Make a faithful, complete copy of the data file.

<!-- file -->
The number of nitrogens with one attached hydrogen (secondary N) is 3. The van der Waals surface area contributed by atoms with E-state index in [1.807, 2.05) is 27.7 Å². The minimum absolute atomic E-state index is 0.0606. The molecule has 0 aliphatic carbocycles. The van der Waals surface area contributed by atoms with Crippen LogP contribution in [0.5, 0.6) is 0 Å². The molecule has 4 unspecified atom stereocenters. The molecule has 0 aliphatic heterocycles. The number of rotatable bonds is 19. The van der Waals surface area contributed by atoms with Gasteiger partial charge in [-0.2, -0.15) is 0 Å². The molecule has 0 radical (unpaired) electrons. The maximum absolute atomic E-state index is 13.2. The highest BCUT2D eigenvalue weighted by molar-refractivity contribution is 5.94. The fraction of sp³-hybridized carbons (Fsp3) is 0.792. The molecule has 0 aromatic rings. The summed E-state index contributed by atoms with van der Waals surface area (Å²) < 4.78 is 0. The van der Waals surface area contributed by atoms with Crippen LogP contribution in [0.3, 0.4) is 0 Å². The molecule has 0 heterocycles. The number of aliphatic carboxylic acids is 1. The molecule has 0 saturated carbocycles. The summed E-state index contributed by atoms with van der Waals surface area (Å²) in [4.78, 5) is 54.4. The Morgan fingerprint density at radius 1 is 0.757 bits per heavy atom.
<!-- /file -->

The number of nitrogens with one attached hydrogen (secondary N) is 3. The van der Waals surface area contributed by atoms with E-state index in [1.807, 2.05) is 27.7 Å². The minimum absolute atomic E-state index is 0.0606. The molecule has 0 aliphatic carbocycles. The van der Waals surface area contributed by atoms with Crippen LogP contribution in [0.5, 0.6) is 0 Å². The molecule has 4 unspecified atom stereocenters. The molecule has 0 aliphatic heterocycles. The number of rotatable bonds is 19. The van der Waals surface area contributed by atoms with Gasteiger partial charge in [-0.2, -0.15) is 0 Å². The molecule has 0 radical (unpaired) electrons. The maximum absolute atomic E-state index is 13.2. The highest BCUT2D eigenvalue weighted by molar-refractivity contribution is 5.94. The fraction of sp³-hybridized carbons (Fsp3) is 0.792. The molecule has 0 aromatic rings. The summed E-state index contributed by atoms with van der Waals surface area (Å²) < 4.78 is 0. The van der Waals surface area contributed by atoms with Crippen LogP contribution in [0.3, 0.4) is 0 Å². The molecule has 0 heterocycles. The number of aliphatic carboxylic acids is 1. The molecule has 0 saturated carbocycles. The summed E-state index contributed by atoms with van der Waals surface area (Å²) in [4.78, 5) is 54.4. The Morgan fingerprint density at radius 1 is 0.757 bits per heavy atom.